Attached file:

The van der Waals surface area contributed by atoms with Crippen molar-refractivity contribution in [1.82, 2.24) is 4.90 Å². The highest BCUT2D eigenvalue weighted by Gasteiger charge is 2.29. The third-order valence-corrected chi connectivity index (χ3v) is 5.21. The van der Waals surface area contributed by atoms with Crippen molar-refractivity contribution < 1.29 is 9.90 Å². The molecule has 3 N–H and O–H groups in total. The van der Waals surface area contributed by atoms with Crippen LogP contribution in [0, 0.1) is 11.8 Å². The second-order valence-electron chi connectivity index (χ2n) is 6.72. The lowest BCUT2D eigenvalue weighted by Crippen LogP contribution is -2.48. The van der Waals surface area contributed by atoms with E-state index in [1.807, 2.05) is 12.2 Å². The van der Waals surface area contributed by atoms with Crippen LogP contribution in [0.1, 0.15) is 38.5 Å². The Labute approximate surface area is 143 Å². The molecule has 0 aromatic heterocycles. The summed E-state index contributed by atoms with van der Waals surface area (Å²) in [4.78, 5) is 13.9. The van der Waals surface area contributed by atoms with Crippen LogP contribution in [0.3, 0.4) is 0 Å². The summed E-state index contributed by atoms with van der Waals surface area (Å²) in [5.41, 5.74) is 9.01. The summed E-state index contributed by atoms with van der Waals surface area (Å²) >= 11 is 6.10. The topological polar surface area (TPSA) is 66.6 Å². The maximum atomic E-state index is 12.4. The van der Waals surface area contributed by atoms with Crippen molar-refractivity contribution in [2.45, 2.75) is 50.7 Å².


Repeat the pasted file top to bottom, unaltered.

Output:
The van der Waals surface area contributed by atoms with Crippen molar-refractivity contribution in [1.82, 2.24) is 4.90 Å². The highest BCUT2D eigenvalue weighted by Gasteiger charge is 2.29. The third-order valence-corrected chi connectivity index (χ3v) is 5.21. The van der Waals surface area contributed by atoms with Crippen molar-refractivity contribution < 1.29 is 9.90 Å². The molecule has 3 N–H and O–H groups in total. The van der Waals surface area contributed by atoms with Crippen LogP contribution in [0, 0.1) is 11.8 Å². The second-order valence-electron chi connectivity index (χ2n) is 6.72. The lowest BCUT2D eigenvalue weighted by Crippen LogP contribution is -2.48. The van der Waals surface area contributed by atoms with E-state index in [1.807, 2.05) is 12.2 Å². The van der Waals surface area contributed by atoms with Crippen LogP contribution in [0.1, 0.15) is 38.5 Å². The Labute approximate surface area is 143 Å². The molecule has 0 aromatic heterocycles. The summed E-state index contributed by atoms with van der Waals surface area (Å²) in [4.78, 5) is 13.9. The van der Waals surface area contributed by atoms with Crippen LogP contribution in [0.3, 0.4) is 0 Å². The summed E-state index contributed by atoms with van der Waals surface area (Å²) in [5.41, 5.74) is 9.01. The summed E-state index contributed by atoms with van der Waals surface area (Å²) >= 11 is 6.10. The topological polar surface area (TPSA) is 66.6 Å². The maximum atomic E-state index is 12.4. The van der Waals surface area contributed by atoms with Crippen molar-refractivity contribution in [2.45, 2.75) is 50.7 Å².